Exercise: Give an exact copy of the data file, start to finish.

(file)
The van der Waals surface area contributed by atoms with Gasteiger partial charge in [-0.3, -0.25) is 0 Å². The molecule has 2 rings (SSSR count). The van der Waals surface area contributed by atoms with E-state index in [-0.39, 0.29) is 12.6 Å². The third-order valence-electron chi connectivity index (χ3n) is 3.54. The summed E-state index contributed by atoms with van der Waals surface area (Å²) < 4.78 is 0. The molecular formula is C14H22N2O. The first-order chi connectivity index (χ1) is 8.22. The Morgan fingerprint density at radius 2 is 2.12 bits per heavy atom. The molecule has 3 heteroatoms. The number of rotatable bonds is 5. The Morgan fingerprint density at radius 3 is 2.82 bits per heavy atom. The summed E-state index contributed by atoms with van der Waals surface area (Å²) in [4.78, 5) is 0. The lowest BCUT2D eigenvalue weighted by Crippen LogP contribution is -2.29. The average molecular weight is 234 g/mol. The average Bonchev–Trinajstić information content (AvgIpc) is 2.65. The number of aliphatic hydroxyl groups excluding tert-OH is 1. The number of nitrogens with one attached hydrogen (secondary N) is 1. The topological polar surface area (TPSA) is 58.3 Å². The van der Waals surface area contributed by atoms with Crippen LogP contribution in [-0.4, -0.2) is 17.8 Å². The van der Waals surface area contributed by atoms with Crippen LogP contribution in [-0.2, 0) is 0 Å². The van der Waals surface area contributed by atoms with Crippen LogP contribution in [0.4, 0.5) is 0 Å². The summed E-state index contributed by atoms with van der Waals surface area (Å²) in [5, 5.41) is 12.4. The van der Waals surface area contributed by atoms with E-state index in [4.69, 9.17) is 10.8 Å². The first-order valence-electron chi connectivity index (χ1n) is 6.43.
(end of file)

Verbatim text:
The van der Waals surface area contributed by atoms with Gasteiger partial charge in [-0.3, -0.25) is 0 Å². The molecule has 2 rings (SSSR count). The van der Waals surface area contributed by atoms with E-state index in [-0.39, 0.29) is 12.6 Å². The third-order valence-electron chi connectivity index (χ3n) is 3.54. The summed E-state index contributed by atoms with van der Waals surface area (Å²) < 4.78 is 0. The molecular formula is C14H22N2O. The first-order chi connectivity index (χ1) is 8.22. The Morgan fingerprint density at radius 2 is 2.12 bits per heavy atom. The molecule has 3 heteroatoms. The number of rotatable bonds is 5. The Morgan fingerprint density at radius 3 is 2.82 bits per heavy atom. The summed E-state index contributed by atoms with van der Waals surface area (Å²) in [4.78, 5) is 0. The lowest BCUT2D eigenvalue weighted by Crippen LogP contribution is -2.29. The average molecular weight is 234 g/mol. The average Bonchev–Trinajstić information content (AvgIpc) is 2.65. The number of aliphatic hydroxyl groups excluding tert-OH is 1. The number of nitrogens with one attached hydrogen (secondary N) is 1. The topological polar surface area (TPSA) is 58.3 Å². The van der Waals surface area contributed by atoms with Crippen LogP contribution in [-0.4, -0.2) is 17.8 Å². The van der Waals surface area contributed by atoms with Crippen LogP contribution in [-0.2, 0) is 0 Å². The van der Waals surface area contributed by atoms with Crippen LogP contribution in [0.4, 0.5) is 0 Å². The summed E-state index contributed by atoms with van der Waals surface area (Å²) in [5, 5.41) is 12.4. The van der Waals surface area contributed by atoms with E-state index in [4.69, 9.17) is 10.8 Å². The first-order valence-electron chi connectivity index (χ1n) is 6.43.